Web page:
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Discussion in 'Area 51' started by mickoo, 8 September 2018.
Another cracker on the way
Still plodding along with the King Arthur, getting there though.
One point to watch for are the cast slide bars and crosshead, lovely castings but the slide face distances are not the same. The cross head is 4.6 mm the gap between the bars in 5.2. The motion bracket does pinch the rear end to the correct gap but you end up with a taper, it's hard to see until you look at the crosshead flanges when fully forward and see their nearly falling out of the slide bars.
There's two options, bend the bars closer at the front, but then you end up with a bit of a dog leg between the end of the running faces and the piston face. The second option is to open the motion bracket out so you have 5.2 mm all along, then shim each slide bar face with 0.2 nickel silver. I chose the latter and it does give a nice step at the front that the cast ones had but was a bit small. Quite a bit of work but visually a lot better.
The only other niggle is the slot and tab construction, 99.9% of the time it's perfect, fully recommended and something I do on my etches. Most of the time the tabs once trimmed flush are covered with something else or on part of the model not easily seen.
The Urie cab ignores all that, not once, but eight times, leaving tabs to trim back and make flush on the most visible part of the model, the roof exterior. They look smooth, they feel smooth but a pro paint job is very thin and it'll show a witness mark instantly. The only solution is to try and fill with filler or spray a thicker layer and cut back, it's a lot of work but necessary.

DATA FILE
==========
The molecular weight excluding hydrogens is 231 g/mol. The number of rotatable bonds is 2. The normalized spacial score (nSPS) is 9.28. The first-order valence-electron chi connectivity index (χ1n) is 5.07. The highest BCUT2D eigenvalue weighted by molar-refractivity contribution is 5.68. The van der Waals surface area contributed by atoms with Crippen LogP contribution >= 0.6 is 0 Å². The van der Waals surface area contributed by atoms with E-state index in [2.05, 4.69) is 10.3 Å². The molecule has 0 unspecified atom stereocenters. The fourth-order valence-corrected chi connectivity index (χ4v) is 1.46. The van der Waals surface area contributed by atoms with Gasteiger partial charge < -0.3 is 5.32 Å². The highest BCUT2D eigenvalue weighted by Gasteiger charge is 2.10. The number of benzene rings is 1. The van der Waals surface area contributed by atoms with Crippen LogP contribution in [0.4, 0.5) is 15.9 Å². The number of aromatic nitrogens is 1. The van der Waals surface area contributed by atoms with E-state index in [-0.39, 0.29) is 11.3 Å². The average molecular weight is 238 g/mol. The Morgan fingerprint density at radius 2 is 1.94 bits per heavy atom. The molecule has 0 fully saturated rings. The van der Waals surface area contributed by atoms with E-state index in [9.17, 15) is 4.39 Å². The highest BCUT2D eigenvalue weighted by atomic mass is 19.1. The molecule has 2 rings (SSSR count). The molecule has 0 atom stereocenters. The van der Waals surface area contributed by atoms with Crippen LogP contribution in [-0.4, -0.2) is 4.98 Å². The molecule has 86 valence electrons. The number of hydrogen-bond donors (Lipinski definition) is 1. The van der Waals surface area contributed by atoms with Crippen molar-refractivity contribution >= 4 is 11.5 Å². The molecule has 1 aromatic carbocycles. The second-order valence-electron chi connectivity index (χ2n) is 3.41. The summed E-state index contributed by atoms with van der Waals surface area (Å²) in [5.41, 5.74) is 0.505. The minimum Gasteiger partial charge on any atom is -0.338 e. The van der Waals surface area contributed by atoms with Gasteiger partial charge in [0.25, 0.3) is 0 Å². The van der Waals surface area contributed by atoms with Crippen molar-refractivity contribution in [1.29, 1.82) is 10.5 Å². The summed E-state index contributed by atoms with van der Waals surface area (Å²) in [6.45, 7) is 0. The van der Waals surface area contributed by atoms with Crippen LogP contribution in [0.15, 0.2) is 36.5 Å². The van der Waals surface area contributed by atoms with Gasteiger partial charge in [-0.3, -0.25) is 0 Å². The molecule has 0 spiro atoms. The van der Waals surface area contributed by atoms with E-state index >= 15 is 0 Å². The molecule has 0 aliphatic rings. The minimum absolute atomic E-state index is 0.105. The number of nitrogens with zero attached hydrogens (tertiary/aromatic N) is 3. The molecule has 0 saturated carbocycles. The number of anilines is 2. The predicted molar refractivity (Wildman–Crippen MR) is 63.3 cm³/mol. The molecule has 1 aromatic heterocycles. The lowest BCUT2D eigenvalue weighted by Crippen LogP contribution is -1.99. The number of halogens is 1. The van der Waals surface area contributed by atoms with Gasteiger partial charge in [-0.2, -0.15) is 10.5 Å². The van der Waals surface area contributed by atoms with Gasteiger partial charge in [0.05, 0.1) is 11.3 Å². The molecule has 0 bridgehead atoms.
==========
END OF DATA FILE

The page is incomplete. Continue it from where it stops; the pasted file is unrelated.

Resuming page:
I get why the tabs are there, they are a massive boost when you fit the roof and ribs but the clean up afterward is a chore.
Other than that, the rest was a join the dot to dot puzzle, the front end and smoke box with saddle just all slotted in place, half a dozen solder dabs and dropped into place. I think it's about 1-2 mm too low but once the footplate is on it'll be easier to judge and pack out the fixings as required.
3 1/2 inch gauge Southern Railway "King Arthur" 4-6-0 - Stock code 9711
An interesting comparison. No idea how the ashpan & grate will ever work in practice, but exquisite engineering.
MOK King Arthur DCC install update.
Rather that faffing around pushing everything in from the firebox interior as is custom, I've opted to make a bespoke tray and sled to hold all the DCC parts and speakers. It's a bit of a tight squeeze but it does all now go in the front end much easier.
It would of been much easier if we'd opted for the V4 chip, but the spec for the big Faulhaber motor, long trains and gradients means that the much higher (considerably bigger physically too) power rated V5 chip is a must.
The upturned base speaker will fire down though the oval hole in the tray and out under the middle of the engine, a smaller higher frequency speaker (shown in the photo as sugar cube speakers but might go up a size or two now that we have more space) will be fitted to the front of the sled ahead of the DCC chip and under the chimney.
A new smokebox door fixing plate was worked up and the door casting modified to take a central fixing, to which the dart casting will be affixed later.